Hi there! It’s been a while…

old-planeEarlier this year, at around EduTech time (so late May, early June), I came back to this place to find an article that I’d written a while back. It’s not unusual for me to visit this blog – it’s my thought space, my place of reflection and promotion of ideas, and I’d visited multiple times already in the year. What was unusual this time was that EduTech had been on my thoughts for a while (as I wasn’t going to be going this year) and my most recent post was about EduTech, posted while at EduTech. It dawned on me that I hadn’t been a very loving father to my blog – I’d been ignoring it, and you – the people who read it.

Now, I have all sorts of reasons for not having updated or posted on my blog for over a year, and in fact, I even started a post that day (which then faded into the haze of my busyness). Some of these are fairly straight forward and probably happen to everyone:

  • My role at work changed
  • I got very busy in my role
  • I moved to a new job, over 1700 km away from the last one
  • It is a very busy job
  • I got distracted

[TL;DR: There’s no excuse, really for not having the reflective time. All educators, or those involved in the education system, require self-reflection as part of our professional practice. I should have made time. I didn’t. I’m sorry]

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On being less helpful…

Students Learning

With a bit of trust – students can teach even us. Image from Pixabay – Free images of high quality (http://pixabay.com/en/students-computer-young-boy-99506/)

I love reading this blog, and yet again, I find a gem.

It’s often all too easy to just go ahead and make changes for the kids and pull them along with you, especially when it comes to technology in education. However, every now and then, it’s really apparent that kids can (and do) employ technology in ways we haven’t seen – they’ll find a way of doing stuff that’s easier and more efficient than what we’ve shown them.

We introduce them to a tool and they go ahead and use it ways we didn’t even think of…

Sometimes, we just need to trust.

On being less helpful….

When a ‘real’ teenager is not a real teenager

Social Media There’s been a bit of chat recently about a particular blog post discussing what teenagers really think about social media (A Teenager’s View on Social Media, written by an actual teen), with direct referencing of particular social media platforms. As you might guess, I’m pretty interested in social media and how it can be used to engage our students (let alone keep me up to date with the my social world), so I had a good read of the article.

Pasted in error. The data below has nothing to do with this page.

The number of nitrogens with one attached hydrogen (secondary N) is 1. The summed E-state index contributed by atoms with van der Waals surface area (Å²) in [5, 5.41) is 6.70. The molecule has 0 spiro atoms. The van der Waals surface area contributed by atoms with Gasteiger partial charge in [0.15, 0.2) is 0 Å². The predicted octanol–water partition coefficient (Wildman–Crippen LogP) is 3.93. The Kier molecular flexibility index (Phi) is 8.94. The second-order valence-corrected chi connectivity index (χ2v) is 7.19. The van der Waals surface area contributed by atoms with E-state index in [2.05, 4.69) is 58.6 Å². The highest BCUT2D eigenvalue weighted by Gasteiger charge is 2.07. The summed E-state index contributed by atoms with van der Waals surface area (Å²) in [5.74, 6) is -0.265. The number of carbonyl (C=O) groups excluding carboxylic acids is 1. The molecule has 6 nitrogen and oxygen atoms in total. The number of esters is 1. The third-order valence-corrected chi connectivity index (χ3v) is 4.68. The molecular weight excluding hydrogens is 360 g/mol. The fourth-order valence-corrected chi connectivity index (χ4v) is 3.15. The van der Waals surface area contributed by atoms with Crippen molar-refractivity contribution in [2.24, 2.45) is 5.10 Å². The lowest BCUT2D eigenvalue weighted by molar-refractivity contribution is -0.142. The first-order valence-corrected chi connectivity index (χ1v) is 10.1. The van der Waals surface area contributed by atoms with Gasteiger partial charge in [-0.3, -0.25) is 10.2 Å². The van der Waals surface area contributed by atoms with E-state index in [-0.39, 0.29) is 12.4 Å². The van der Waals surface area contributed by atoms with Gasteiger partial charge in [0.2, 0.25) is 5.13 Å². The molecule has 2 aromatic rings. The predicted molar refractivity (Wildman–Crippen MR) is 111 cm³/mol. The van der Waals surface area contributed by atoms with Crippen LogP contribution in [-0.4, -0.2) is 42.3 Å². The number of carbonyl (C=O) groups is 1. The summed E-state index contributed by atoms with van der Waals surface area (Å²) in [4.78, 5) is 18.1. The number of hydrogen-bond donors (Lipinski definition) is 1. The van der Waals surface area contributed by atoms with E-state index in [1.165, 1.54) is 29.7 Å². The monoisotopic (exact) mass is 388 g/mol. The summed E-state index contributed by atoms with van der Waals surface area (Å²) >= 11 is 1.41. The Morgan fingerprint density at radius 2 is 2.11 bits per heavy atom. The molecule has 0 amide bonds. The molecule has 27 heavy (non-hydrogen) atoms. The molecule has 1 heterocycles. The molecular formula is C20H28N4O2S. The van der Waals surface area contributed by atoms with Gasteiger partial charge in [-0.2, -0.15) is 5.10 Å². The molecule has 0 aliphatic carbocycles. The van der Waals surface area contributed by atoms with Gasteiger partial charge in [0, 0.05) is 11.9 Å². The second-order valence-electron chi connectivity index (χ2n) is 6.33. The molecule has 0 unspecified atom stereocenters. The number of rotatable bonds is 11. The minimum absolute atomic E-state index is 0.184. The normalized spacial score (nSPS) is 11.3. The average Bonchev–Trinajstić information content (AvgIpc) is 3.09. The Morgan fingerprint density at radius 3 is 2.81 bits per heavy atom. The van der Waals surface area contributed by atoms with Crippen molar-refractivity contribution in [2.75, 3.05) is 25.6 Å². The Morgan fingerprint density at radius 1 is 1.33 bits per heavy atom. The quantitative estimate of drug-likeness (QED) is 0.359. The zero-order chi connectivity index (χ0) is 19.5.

It is well written, and has some pretty great points, and is written by an actual 19 year old teen. But as I read through the piece, I got a bit uneasy about the assumptions that some of us might then make about teenager use of social media in general, based on the views of this one teenager. Not all of it was matching my experiences of how teens used social media… Am I becoming disconnected from the kids I need to be able to teach? Is there something else going on? And I guess the bigger question could be, just because this is written by one teenager, is it actually representative of all teenagers? To my mind, it isn’t (but then, I’m not a teen, just some old guy who teaches them).

Enter dana boyd (no capitals on purpose), author of It’s Complicated: The Social Lives of Networked Teens, a well researched study into the use of social media by teens (and very well worth a read). In this book, she’s researched how teens are using technology in their lives and how that intersects the world around them. In her piece (on Medium), entitled An Old Fogey’s Analysis of a Teenager’s View on Social Media, dana responds to the countless people who sent her the original blog post, with a very well written, thoughtful and helpful article.

Perhaps the biggest take away, if nothing else, is:

“Teens’ use of social media is significantly shaped by race and class, geography and cultural background.”

I found myself wondering how often it was that I placed my assumptions of how my students use technology on the basis of a generalised, westernised, white, middle-class techno-centred group that we’ve all come to assume is the teenager today.

Have a read. It’s food for thought.

View story at Medium.com

Holiday Repost: How BYOD Programs Can Fuel Inquiry Learning

What we are trying to do is get to transformative use of tech, where kids are doing things they wouldn’t be able to do without the tech.” – That’s the pullquote in MindShift’s blog post… and I love it.The blog itself examines the impact that having a BYOD program can have on learning, and in particular, inquiry learning.

Link: http://blogs.kqed.org/mindshift/2014/01/how-byod-programs-can-fuel-inquiry-learning/

My school is exploring the options to get up to speed with technology integration, and BYOD is one of the options we’re looking closely at. Regardless, that one quote typifies why technology in education can be a game changer.

Have a read. You’ll like it.

Holiday Repost: Don’t Blame Social Media if Your Teen Is Unsocial. It’s Your Fault

No Facebook Allowed

No Facebook Allowed

Aaah, social media. We all love facebook, twitter, google+, snapchat, kik … and we all love to hate social media too. The number of times I’ve heard, “Facebook is evil” (aka “Bring out the pitchforks and burning branches”) and, “Kids don’t talk to each other anymore” (aka “I don’t let my kids see other kids because they might be influenced, taken, get a scratch…”)  – well, let’s say that if I had a dollar each time, I’d be giving Bill Gates a run for his money…

Anyway, this post at Wired is all about that and is worth the read.

I plan on doing a follow up focusing on helping kids be responsible users of social media – sometime in the new year. Look for it. 🙂